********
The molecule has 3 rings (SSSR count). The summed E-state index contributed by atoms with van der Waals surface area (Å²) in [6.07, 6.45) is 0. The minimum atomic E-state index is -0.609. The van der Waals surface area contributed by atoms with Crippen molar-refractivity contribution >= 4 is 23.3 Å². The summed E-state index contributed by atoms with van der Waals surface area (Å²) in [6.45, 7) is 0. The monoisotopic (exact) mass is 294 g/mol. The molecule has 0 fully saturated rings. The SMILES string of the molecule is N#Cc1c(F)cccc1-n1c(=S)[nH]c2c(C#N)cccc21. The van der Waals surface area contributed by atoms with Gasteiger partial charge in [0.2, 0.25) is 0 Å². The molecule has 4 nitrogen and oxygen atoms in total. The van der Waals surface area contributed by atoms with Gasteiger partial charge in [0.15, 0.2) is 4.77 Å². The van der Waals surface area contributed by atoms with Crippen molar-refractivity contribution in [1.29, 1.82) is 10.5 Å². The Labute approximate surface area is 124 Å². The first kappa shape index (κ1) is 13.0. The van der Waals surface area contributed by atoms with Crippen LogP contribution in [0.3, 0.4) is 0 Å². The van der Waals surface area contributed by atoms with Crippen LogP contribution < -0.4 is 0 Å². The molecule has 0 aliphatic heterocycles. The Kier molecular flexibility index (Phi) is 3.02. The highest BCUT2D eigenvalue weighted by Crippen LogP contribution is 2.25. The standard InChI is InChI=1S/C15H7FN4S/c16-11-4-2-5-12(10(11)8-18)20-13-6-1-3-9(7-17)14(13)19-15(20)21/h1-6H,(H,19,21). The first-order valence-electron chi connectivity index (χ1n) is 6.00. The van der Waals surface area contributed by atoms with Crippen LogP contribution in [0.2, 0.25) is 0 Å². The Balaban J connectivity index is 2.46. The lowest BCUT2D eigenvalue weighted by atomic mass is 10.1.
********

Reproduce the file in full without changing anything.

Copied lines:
The molecule has 3 rings (SSSR count). The summed E-state index contributed by atoms with van der Waals surface area (Å²) in [6.07, 6.45) is 0. The minimum atomic E-state index is -0.609. The van der Waals surface area contributed by atoms with Crippen molar-refractivity contribution >= 4 is 23.3 Å². The summed E-state index contributed by atoms with van der Waals surface area (Å²) in [6.45, 7) is 0. The monoisotopic (exact) mass is 294 g/mol. The molecule has 0 fully saturated rings. The SMILES string of the molecule is N#Cc1c(F)cccc1-n1c(=S)[nH]c2c(C#N)cccc21. The van der Waals surface area contributed by atoms with Gasteiger partial charge in [0.2, 0.25) is 0 Å². The molecule has 4 nitrogen and oxygen atoms in total. The van der Waals surface area contributed by atoms with Gasteiger partial charge in [0.15, 0.2) is 4.77 Å². The van der Waals surface area contributed by atoms with Crippen molar-refractivity contribution in [1.29, 1.82) is 10.5 Å². The Labute approximate surface area is 124 Å². The first kappa shape index (κ1) is 13.0. The van der Waals surface area contributed by atoms with Crippen LogP contribution in [0.3, 0.4) is 0 Å². The van der Waals surface area contributed by atoms with Crippen LogP contribution < -0.4 is 0 Å². The molecule has 0 aliphatic heterocycles. The Kier molecular flexibility index (Phi) is 3.02. The highest BCUT2D eigenvalue weighted by Crippen LogP contribution is 2.25. The standard InChI is InChI=1S/C15H7FN4S/c16-11-4-2-5-12(10(11)8-18)20-13-6-1-3-9(7-17)14(13)19-15(20)21/h1-6H,(H,19,21). The first-order valence-electron chi connectivity index (χ1n) is 6.00. The van der Waals surface area contributed by atoms with Crippen LogP contribution in [0.2, 0.25) is 0 Å². The Balaban J connectivity index is 2.46. The lowest BCUT2D eigenvalue weighted by atomic mass is 10.1.